“I wonder if any parents LGBTQ+ or straight have experienced or worry about this?, please share in the comments below.”

18 thoughts on “There is beauty. There is ugly.

  1. The Grider Family

    First off, we love you all so much. Second, the fact that the world is such a shitty place is the perfect case for you all having children to raise with your amazing love and gifts to pass on. Third, we so appreciate your bravery and candor sharing your story with us. We are so lucky to have you in our lives.

    • Bobby

      Thank you Sarah! Its wonderful to know we have so much support. I hope to ‘Illuminate’ the masses with my words (see what I did there ;). Much love to you and your family!

  2. Nigsy

    Don’t let me babysit, I would have punched them! lol. #thoselashesthough

    • Bobby

      Haha! It took all I had. Thanks for your support!

  3. Keith

    Absolutely true, and absolutely beautiful! Well said and something I used to worry about all the time when I was younger, more naive, and living in Hillsboro.

    Miss you guys,
    Kw

    • Bobby

      Thanks Keith! I appreciate your support. Hope to see you Sunday for that concert with some kind of sport thingy going on.

  4. Jeff Guindon

    You would think that in this day and age we could all be regarded as people, there is way too much ignorance in this world and society still doesn’t realize that we are only briefly here! The day society realizes that day is coming to an end none of this even matters to them but that moment! I always live in the moment and everyone is beautiful in their own way! I love what you have written here and I hope it will touch someone else as it has touched me! The best thing is that you are strong and know that you don’t need to change a bit!

    • Bobby

      Thank you Jeff! I agree, life is too short for this kind of ugly. I hope by my candidness of this blog I can open hearts and open minds. At the end of the day we are just a family trying to survive in this rat race we call life. We only want happiness for our [future] kids as any parent does. Thanks for your comment and keep sharing to help change those minds :)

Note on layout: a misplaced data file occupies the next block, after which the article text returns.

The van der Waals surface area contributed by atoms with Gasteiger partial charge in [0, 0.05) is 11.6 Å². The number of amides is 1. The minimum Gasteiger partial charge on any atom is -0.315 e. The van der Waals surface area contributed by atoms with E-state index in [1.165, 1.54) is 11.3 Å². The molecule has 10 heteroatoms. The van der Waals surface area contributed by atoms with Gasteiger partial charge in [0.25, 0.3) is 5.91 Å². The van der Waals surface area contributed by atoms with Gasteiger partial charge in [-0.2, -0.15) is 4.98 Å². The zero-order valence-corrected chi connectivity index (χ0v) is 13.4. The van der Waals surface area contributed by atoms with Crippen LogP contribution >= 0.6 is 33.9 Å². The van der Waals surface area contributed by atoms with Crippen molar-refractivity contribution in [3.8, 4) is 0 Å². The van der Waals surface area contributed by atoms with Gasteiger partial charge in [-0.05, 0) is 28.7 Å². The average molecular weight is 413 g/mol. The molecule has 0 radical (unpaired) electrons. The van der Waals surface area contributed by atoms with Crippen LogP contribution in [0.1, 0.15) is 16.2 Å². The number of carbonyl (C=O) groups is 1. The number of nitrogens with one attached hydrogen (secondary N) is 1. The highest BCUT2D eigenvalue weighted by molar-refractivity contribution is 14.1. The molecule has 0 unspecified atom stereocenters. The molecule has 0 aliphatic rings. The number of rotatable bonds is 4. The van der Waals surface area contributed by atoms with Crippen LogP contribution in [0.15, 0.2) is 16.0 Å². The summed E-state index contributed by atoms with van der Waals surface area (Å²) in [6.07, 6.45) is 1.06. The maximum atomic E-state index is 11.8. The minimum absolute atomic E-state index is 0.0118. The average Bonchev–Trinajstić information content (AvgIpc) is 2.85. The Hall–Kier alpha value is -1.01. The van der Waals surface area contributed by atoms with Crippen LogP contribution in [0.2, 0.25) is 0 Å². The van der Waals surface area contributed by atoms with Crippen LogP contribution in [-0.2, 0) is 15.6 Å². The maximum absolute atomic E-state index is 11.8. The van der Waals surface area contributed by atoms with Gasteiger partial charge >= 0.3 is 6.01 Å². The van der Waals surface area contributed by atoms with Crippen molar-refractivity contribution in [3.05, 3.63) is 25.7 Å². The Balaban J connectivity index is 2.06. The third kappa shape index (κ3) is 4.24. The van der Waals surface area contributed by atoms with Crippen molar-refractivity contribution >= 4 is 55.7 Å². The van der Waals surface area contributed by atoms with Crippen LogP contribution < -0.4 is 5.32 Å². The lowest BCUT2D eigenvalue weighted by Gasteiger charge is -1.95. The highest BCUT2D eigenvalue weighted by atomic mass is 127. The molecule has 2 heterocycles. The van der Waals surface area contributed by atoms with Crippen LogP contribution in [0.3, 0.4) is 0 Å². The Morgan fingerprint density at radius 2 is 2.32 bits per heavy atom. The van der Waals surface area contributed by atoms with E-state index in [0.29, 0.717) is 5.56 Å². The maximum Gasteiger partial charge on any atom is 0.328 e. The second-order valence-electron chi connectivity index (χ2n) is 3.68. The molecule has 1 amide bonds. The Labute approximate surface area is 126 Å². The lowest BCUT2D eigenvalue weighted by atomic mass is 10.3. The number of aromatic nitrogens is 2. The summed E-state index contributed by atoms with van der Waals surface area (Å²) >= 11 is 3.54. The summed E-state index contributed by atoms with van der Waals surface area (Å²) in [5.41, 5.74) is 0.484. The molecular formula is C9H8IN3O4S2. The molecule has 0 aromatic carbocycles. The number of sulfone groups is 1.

5. Vesta Van Patten-Dunn

    When you choose to take on babies you also choose worry. It is totally worth it. Though my worries are different, as an older parent, I tend to worry about a lot. There is so much ugly in the world that we must walk that fine line of preparing our children without tainting their lives. You will be such great loving protective parents. Your babies will have blessed lives.

    • Bobby

      Thanks Vesta! I have no doubts James and I will have a fabulous family, filled with love and support, and I hope through my words I can open hearts and minds. The worries will always be there, of course, I just hope its more: “Don’t fall, make good choices” types of worries than the ugliness perpetrated by ignorance. I appreciate all your support!

  6. Natalie

    You WILL have rainbows and unicorns! and it’s going to be sublimely wonderful… I just know it. Luv you both!! ❤️?

    • Bobby

      Rainbows and Unicorns and Glitter! Oh My! Love you!

  7. Debby Roach

    I haven’t experienced it personally Bobby, but I do not have any respect for people who promote hate, racism or discrimination…I’m embarrassed to admit that I WAS occasionally like those people…I am proud to say that I am growing as a person…thanks in part to the racism and discrimination that I endured…and thanks also to those friends of mine who are either LGB…I love them and I sure didn’t like what I saw when I remembered some of my behaviour…some people cannot be changed, simply because they don’t want to or see no need to…others like me just need to be enlightened, challenged and reminded that all people deserve to love and be loved…and we have no say in how, when, where or to whom will be loved….two thumbs up to you dear cousin!! And again…all the best in your process to expand your family <3